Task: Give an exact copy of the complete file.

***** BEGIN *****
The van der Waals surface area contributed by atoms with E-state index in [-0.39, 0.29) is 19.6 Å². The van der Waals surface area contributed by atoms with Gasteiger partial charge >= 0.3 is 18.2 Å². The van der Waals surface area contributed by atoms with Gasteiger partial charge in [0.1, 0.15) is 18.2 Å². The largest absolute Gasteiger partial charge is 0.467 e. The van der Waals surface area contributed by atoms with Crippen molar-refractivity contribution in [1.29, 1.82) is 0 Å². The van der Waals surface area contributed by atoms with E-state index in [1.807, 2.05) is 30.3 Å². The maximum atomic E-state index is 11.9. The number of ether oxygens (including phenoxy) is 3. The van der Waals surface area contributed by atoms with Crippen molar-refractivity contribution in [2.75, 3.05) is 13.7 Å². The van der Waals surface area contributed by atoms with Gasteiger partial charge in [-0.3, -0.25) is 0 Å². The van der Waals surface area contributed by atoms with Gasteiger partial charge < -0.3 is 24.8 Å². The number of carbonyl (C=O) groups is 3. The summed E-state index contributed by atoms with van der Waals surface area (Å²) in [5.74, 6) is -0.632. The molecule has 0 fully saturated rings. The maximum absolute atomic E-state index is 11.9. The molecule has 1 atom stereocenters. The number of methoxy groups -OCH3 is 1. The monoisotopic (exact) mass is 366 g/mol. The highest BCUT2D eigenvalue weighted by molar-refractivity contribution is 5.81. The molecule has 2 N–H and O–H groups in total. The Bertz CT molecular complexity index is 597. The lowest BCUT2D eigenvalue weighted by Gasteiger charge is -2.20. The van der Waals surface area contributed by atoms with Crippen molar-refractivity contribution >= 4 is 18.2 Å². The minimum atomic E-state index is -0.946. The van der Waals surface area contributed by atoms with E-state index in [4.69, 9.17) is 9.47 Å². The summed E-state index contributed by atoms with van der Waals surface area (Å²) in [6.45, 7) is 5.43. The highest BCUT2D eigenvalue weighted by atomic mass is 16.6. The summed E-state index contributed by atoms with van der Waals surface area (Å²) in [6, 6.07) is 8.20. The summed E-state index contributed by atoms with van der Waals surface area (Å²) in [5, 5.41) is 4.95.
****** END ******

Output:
The van der Waals surface area contributed by atoms with E-state index in [-0.39, 0.29) is 19.6 Å². The van der Waals surface area contributed by atoms with Gasteiger partial charge >= 0.3 is 18.2 Å². The van der Waals surface area contributed by atoms with Gasteiger partial charge in [0.1, 0.15) is 18.2 Å². The largest absolute Gasteiger partial charge is 0.467 e. The van der Waals surface area contributed by atoms with Crippen molar-refractivity contribution in [1.29, 1.82) is 0 Å². The van der Waals surface area contributed by atoms with E-state index in [1.807, 2.05) is 30.3 Å². The maximum atomic E-state index is 11.9. The number of ether oxygens (including phenoxy) is 3. The van der Waals surface area contributed by atoms with Crippen molar-refractivity contribution in [2.75, 3.05) is 13.7 Å². The van der Waals surface area contributed by atoms with Gasteiger partial charge in [-0.3, -0.25) is 0 Å². The van der Waals surface area contributed by atoms with Gasteiger partial charge < -0.3 is 24.8 Å². The number of carbonyl (C=O) groups is 3. The summed E-state index contributed by atoms with van der Waals surface area (Å²) in [5.74, 6) is -0.632. The molecule has 0 fully saturated rings. The maximum absolute atomic E-state index is 11.9. The molecule has 1 atom stereocenters. The number of methoxy groups -OCH3 is 1. The monoisotopic (exact) mass is 366 g/mol. The highest BCUT2D eigenvalue weighted by molar-refractivity contribution is 5.81. The molecule has 2 N–H and O–H groups in total. The Bertz CT molecular complexity index is 597. The lowest BCUT2D eigenvalue weighted by Gasteiger charge is -2.20. The van der Waals surface area contributed by atoms with Crippen molar-refractivity contribution >= 4 is 18.2 Å². The minimum atomic E-state index is -0.946. The van der Waals surface area contributed by atoms with E-state index in [4.69, 9.17) is 9.47 Å². The summed E-state index contributed by atoms with van der Waals surface area (Å²) in [6.45, 7) is 5.43. The highest BCUT2D eigenvalue weighted by atomic mass is 16.6. The summed E-state index contributed by atoms with van der Waals surface area (Å²) in [6, 6.07) is 8.20. The summed E-state index contributed by atoms with van der Waals surface area (Å²) in [5, 5.41) is 4.95.